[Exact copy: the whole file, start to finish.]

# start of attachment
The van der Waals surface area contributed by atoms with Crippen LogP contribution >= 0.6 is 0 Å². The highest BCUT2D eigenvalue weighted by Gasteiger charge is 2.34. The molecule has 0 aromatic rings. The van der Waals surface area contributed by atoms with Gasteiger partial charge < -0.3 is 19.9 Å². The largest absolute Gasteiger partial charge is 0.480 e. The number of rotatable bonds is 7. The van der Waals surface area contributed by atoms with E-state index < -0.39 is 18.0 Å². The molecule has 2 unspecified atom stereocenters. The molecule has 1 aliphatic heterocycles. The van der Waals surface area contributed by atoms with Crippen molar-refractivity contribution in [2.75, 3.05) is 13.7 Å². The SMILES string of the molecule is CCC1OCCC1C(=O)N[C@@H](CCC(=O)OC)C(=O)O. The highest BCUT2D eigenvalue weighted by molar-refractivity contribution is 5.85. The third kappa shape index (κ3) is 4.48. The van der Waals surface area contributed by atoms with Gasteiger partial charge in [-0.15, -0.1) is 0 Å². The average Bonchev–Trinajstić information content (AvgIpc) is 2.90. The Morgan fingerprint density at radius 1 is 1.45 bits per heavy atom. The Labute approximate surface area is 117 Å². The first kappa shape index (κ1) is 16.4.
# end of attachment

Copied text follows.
The van der Waals surface area contributed by atoms with Crippen LogP contribution >= 0.6 is 0 Å². The highest BCUT2D eigenvalue weighted by Gasteiger charge is 2.34. The molecule has 0 aromatic rings. The van der Waals surface area contributed by atoms with Gasteiger partial charge < -0.3 is 19.9 Å². The largest absolute Gasteiger partial charge is 0.480 e. The number of rotatable bonds is 7. The van der Waals surface area contributed by atoms with E-state index < -0.39 is 18.0 Å². The molecule has 2 unspecified atom stereocenters. The molecule has 1 aliphatic heterocycles. The van der Waals surface area contributed by atoms with Crippen molar-refractivity contribution in [2.75, 3.05) is 13.7 Å². The SMILES string of the molecule is CCC1OCCC1C(=O)N[C@@H](CCC(=O)OC)C(=O)O. The highest BCUT2D eigenvalue weighted by molar-refractivity contribution is 5.85. The third kappa shape index (κ3) is 4.48. The van der Waals surface area contributed by atoms with Gasteiger partial charge in [-0.15, -0.1) is 0 Å². The average Bonchev–Trinajstić information content (AvgIpc) is 2.90. The Morgan fingerprint density at radius 1 is 1.45 bits per heavy atom. The Labute approximate surface area is 117 Å². The first kappa shape index (κ1) is 16.4.